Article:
Advanced Aerodynamics & Structures (AASI) plans to certificate its Jetcruzer 500 turboprop to US Federal Aviation Administration (FAA) single-engine Part 135 rules in an effort to increase the market share of its delayed six-seat pusher.

AASI says the "inexpensive add-on certification" Part 135 could boost overall sales by "a shade over 20%" by increasing the commercial appeal of the Jetcruzer. The company says the Part 135 target will not add further hold-ups to the baseline type certificate programme which is now almost a year behind its previous predictions. AASI says there will be no extra delay "because it will be added after the current amendment is received".

The basic Jetcruzer 500 type certificate and first deliveries are due for completion "before the end of the second quarter 2000". Certification was originally targeted for 1998, but slipped into late 1999 after AASI opted to complete clearance with several systems, such as anti-icing and autopilot, that would otherwise have required supplementary certification.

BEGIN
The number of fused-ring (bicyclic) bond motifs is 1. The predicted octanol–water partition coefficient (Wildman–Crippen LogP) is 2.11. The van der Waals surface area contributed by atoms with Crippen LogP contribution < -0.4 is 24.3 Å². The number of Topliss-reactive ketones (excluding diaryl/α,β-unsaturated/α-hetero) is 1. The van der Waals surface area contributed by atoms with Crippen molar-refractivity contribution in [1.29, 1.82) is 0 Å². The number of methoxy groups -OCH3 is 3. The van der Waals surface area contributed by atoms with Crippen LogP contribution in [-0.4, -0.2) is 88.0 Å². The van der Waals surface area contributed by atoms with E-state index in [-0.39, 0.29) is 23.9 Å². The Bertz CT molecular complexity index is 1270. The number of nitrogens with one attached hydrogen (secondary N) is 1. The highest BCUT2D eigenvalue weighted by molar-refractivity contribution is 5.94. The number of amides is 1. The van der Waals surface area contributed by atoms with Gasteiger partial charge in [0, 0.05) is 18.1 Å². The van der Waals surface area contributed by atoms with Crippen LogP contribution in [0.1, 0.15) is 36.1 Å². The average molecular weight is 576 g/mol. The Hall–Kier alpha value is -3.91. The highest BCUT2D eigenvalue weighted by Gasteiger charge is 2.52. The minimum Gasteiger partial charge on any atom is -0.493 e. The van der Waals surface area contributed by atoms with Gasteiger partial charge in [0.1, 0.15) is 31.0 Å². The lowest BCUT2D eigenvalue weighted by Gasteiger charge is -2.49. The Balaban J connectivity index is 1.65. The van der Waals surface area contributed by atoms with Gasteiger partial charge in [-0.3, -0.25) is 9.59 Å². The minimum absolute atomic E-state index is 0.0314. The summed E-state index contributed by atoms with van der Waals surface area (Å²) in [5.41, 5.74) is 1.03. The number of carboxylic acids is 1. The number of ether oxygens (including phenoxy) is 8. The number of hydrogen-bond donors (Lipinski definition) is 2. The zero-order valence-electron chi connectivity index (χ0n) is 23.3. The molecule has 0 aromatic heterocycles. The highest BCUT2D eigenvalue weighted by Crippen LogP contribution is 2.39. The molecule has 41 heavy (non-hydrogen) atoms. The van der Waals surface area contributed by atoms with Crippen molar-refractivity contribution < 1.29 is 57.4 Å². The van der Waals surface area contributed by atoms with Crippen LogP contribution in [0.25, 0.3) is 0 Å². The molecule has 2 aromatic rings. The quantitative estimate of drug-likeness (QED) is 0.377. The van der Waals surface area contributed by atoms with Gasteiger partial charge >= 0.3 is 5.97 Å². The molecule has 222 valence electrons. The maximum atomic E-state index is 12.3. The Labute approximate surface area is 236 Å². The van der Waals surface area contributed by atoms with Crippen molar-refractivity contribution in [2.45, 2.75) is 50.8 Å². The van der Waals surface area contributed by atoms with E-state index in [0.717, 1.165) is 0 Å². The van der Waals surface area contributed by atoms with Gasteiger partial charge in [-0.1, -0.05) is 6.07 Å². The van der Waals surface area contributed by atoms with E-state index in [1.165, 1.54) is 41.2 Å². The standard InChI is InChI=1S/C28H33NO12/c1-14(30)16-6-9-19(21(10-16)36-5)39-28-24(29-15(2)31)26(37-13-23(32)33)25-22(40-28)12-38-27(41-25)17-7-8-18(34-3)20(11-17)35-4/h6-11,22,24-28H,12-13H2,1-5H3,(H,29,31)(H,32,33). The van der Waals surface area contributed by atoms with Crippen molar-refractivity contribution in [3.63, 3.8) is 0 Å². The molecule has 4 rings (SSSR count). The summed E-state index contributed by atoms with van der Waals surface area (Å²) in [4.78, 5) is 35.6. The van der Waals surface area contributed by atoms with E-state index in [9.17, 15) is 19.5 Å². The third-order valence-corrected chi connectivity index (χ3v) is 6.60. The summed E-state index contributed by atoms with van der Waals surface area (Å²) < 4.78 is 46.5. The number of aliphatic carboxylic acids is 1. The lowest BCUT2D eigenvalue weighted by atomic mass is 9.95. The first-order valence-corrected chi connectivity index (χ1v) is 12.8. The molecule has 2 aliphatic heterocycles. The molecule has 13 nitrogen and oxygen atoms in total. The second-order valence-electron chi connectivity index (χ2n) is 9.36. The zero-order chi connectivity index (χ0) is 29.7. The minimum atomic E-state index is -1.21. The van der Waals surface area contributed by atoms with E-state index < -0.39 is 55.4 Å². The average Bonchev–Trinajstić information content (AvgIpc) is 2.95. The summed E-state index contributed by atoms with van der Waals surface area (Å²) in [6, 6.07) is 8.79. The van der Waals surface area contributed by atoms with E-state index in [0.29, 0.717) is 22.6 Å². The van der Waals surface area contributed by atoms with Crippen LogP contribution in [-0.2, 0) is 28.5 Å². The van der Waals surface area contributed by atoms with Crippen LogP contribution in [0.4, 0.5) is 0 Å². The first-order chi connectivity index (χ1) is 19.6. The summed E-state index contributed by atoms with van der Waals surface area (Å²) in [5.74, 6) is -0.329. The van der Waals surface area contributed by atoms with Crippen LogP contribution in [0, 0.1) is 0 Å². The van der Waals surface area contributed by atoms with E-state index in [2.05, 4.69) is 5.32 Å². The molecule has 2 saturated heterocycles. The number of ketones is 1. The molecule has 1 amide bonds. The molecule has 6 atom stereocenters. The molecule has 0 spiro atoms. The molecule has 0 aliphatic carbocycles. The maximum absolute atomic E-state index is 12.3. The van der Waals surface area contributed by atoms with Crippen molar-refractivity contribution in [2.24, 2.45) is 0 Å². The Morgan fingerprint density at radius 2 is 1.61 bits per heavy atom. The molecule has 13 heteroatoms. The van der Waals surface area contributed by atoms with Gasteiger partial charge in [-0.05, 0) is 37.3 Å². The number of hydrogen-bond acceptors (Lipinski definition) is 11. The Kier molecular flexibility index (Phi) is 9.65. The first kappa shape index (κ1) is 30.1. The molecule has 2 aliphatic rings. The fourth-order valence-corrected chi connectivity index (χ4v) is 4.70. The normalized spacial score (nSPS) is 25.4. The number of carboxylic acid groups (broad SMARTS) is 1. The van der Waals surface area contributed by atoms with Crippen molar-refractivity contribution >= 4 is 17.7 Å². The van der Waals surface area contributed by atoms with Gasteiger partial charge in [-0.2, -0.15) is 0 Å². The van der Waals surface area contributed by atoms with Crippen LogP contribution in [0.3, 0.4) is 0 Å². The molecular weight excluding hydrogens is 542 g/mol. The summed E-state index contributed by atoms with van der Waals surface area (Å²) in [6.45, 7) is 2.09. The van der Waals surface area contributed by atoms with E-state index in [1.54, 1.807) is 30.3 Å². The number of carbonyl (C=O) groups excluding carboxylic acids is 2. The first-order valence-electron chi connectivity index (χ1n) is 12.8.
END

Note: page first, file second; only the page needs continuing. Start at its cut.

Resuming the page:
Further problems with vendors, aerodynamic refinements and relocation to its new factory in Long Beach, California, also added to the delay.

The move to Part 135 will require the addition of another alternator, full three-axis coupled autopilot, a back-up artificial horizon and more pilot training. Clearance to this new level will allow the Jetcruzer 500 to be used for commercial operations at night and under instrument flight rules, to carry freight or provide air ambulance, short-haul charter or commuter services. The second test aircraft, 002, meanwhile, has completed around 150h of flight tests and will be joined shortly by 003 which will be used to prove the high altitude capabilities of the largely composite structure.

Source: Flight International